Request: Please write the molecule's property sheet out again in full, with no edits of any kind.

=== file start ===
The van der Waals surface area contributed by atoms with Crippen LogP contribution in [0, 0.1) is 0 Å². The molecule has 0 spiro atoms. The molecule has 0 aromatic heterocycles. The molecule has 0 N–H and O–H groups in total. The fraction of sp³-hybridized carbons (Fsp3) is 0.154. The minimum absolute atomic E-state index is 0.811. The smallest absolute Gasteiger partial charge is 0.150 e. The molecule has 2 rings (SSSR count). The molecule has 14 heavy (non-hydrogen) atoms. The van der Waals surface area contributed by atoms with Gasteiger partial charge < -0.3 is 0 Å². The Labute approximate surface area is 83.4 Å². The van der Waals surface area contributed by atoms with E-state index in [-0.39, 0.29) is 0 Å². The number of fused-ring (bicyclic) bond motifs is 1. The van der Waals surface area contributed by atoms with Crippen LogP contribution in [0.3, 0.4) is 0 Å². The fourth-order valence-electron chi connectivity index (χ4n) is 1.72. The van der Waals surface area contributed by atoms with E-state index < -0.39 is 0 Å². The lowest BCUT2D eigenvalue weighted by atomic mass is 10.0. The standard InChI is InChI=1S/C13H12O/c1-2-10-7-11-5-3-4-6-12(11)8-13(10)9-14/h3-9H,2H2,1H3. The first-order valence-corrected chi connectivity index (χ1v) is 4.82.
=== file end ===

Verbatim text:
The van der Waals surface area contributed by atoms with Crippen LogP contribution in [0, 0.1) is 0 Å². The molecule has 0 spiro atoms. The molecule has 0 aromatic heterocycles. The molecule has 0 N–H and O–H groups in total. The fraction of sp³-hybridized carbons (Fsp3) is 0.154. The minimum absolute atomic E-state index is 0.811. The smallest absolute Gasteiger partial charge is 0.150 e. The molecule has 2 rings (SSSR count). The molecule has 14 heavy (non-hydrogen) atoms. The van der Waals surface area contributed by atoms with Gasteiger partial charge < -0.3 is 0 Å². The Labute approximate surface area is 83.4 Å². The van der Waals surface area contributed by atoms with E-state index in [-0.39, 0.29) is 0 Å². The number of fused-ring (bicyclic) bond motifs is 1. The van der Waals surface area contributed by atoms with Crippen LogP contribution in [0.3, 0.4) is 0 Å². The fourth-order valence-electron chi connectivity index (χ4n) is 1.72. The van der Waals surface area contributed by atoms with E-state index < -0.39 is 0 Å². The lowest BCUT2D eigenvalue weighted by atomic mass is 10.0. The standard InChI is InChI=1S/C13H12O/c1-2-10-7-11-5-3-4-6-12(11)8-13(10)9-14/h3-9H,2H2,1H3. The first-order valence-corrected chi connectivity index (χ1v) is 4.82.